The reusable main-stage booster from the SpaceX Falcon 9 rocket makes a successful landing on a platform in the Atlantic Ocean about 185 miles (300 km) off the coast of Florida April 8, 2016 in this handout photo provided by SpaceX.
REUTERS/SpaceX/Handout via Reuters
SpaceX is aiming for another space industry first on Thursday when it plans to launch a Falcon 9 rocket that has flown before, a key step in billionaire entrepreneur Elon Musk’s quest to cut the cost of space flight.
The rocket is scheduled to blast off at 6:37 p.m. EDT from the Kennedy Space Center in Florida to deliver a communications satellite into orbit for Luxembourg-based satellite operator SES SA SESFg.LU.
Musk’s SpaceX, formally known as Space Exploration Technologies Corp, made history in December 2015 when it landed an orbital rocket for the first time, a feat it since has repeated seven times.
By reusing rockets, SpaceX aims to cut its costs by about 30 percent, the company has said. It lists the cost of a Falcon 9 ride at $62 million but has not yet announced a price for flying on a used rocket.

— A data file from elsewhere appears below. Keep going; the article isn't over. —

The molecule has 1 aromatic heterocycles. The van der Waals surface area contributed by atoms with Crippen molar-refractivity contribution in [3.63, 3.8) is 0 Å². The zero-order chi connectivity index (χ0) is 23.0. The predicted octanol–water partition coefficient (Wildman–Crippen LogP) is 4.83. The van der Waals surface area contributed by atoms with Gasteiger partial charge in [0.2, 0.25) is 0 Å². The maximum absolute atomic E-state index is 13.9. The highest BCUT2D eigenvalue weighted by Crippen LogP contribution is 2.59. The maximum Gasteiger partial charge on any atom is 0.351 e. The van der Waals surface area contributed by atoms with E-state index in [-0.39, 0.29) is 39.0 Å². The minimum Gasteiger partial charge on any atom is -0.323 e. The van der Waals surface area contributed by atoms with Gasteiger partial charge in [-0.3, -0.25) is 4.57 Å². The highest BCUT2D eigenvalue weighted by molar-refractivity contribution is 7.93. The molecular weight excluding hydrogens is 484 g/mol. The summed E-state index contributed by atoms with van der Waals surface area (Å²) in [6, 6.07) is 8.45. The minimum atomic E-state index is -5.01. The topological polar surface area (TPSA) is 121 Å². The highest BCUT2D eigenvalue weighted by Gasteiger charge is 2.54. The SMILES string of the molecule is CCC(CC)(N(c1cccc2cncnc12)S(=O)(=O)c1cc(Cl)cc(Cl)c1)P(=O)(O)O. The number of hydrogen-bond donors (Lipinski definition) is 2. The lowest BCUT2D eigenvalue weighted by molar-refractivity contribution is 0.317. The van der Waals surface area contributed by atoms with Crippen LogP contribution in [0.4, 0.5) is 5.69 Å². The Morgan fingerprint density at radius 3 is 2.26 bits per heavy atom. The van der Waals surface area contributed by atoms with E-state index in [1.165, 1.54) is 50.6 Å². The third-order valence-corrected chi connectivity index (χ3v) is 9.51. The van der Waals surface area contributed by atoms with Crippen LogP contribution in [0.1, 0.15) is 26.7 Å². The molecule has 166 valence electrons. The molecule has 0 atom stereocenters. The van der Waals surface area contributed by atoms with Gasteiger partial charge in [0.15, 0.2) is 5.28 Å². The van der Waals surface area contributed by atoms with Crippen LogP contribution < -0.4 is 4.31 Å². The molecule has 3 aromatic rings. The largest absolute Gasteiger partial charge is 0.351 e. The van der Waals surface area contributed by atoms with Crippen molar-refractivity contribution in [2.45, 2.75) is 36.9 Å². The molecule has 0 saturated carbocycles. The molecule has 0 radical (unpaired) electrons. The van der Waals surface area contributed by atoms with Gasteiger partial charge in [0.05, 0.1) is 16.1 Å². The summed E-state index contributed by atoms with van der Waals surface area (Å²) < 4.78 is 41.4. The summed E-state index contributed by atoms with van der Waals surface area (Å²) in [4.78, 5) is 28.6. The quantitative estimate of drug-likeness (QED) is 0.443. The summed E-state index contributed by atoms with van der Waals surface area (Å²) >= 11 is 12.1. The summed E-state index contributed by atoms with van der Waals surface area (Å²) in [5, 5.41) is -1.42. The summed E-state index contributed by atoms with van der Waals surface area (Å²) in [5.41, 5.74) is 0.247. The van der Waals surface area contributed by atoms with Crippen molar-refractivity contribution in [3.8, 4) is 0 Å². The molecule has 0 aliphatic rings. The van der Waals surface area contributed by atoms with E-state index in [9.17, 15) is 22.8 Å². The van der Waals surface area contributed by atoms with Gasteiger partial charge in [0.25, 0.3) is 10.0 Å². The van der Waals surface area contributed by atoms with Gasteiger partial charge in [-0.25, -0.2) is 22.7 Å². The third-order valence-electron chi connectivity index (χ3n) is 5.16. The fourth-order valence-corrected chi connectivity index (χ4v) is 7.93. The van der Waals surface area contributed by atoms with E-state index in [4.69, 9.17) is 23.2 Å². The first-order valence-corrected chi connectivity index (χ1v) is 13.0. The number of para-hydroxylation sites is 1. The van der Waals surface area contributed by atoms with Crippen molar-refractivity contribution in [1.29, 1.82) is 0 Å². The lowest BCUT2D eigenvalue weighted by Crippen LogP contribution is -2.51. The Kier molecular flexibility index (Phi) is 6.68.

SES received a discount for joining the inaugural run, chief technical officer Martin Halliwell told reporters this week, declining to specify the cost.
Price alone was not the reason SES, with a fleet of 65 satellites, decided to fly on a used rocket, he said.
"Someone has to go first," Halliwell said. "Really what we want to do here is encourage the launcher industry to follow this way forward."
Proving the concept works is crucial to SpaceX, which is moving on from an accident in September that damaged another Florida site.
SpaceX also is working on a passenger spaceship, with two unidentified tourists signed up for a future trip around the moon. The company’s long-term goal under founder Musk is to fly people to and from Mars.
For its 33rd mission, SpaceX is reusing a Falcon 9 booster that originally flew in April 2016.
"We don’t believe we’re taking an inordinate risk here," said Halliwell, noting that the rocket is in sufficiently good shape that its launch insurance rates did not increase.
He declined to give the cost of the SES-10 satellite.
After sending the SES-10 satellite on its way to orbit, the rocket’s first-stage will turn around and attempt to land itself on an ocean platform. If successful, SpaceX could fly the booster a third time, said company spokesman John Taylor.
The rocket’s second-stage, which is not recovered, will continue firing to carry SES-10 into an initial egg-shaped orbit high above Earth. It will provide TV and other communications services to Latin America.
(Reporting by Irene Klotz; Editing by Letitia Stein and Bill Trott)